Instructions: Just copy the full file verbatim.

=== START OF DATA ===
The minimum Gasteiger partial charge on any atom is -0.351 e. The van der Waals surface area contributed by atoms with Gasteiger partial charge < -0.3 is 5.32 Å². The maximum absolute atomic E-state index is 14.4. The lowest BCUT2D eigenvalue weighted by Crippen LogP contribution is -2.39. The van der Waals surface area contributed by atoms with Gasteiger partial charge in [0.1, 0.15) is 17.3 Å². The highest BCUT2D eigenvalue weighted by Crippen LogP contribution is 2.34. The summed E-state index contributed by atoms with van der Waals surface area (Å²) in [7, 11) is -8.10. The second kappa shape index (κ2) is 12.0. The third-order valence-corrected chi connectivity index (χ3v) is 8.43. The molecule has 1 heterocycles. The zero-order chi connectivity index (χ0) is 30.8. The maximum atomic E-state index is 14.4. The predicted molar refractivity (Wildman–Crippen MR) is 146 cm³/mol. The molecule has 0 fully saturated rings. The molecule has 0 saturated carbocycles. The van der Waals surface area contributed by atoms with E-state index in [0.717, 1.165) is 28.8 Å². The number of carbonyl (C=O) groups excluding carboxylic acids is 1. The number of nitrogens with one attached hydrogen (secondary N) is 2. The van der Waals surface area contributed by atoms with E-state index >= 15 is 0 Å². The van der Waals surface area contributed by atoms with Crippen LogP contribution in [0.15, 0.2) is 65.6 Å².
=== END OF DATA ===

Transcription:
The minimum Gasteiger partial charge on any atom is -0.351 e. The van der Waals surface area contributed by atoms with Gasteiger partial charge < -0.3 is 5.32 Å². The maximum absolute atomic E-state index is 14.4. The lowest BCUT2D eigenvalue weighted by Crippen LogP contribution is -2.39. The van der Waals surface area contributed by atoms with Gasteiger partial charge in [0.1, 0.15) is 17.3 Å². The highest BCUT2D eigenvalue weighted by Crippen LogP contribution is 2.34. The summed E-state index contributed by atoms with van der Waals surface area (Å²) in [7, 11) is -8.10. The second kappa shape index (κ2) is 12.0. The third-order valence-corrected chi connectivity index (χ3v) is 8.43. The molecule has 1 heterocycles. The zero-order chi connectivity index (χ0) is 30.8. The maximum atomic E-state index is 14.4. The predicted molar refractivity (Wildman–Crippen MR) is 146 cm³/mol. The molecule has 0 fully saturated rings. The molecule has 0 saturated carbocycles. The van der Waals surface area contributed by atoms with E-state index in [0.717, 1.165) is 28.8 Å². The number of carbonyl (C=O) groups excluding carboxylic acids is 1. The number of nitrogens with one attached hydrogen (secondary N) is 2. The van der Waals surface area contributed by atoms with E-state index >= 15 is 0 Å². The van der Waals surface area contributed by atoms with Crippen LogP contribution in [0.15, 0.2) is 65.6 Å².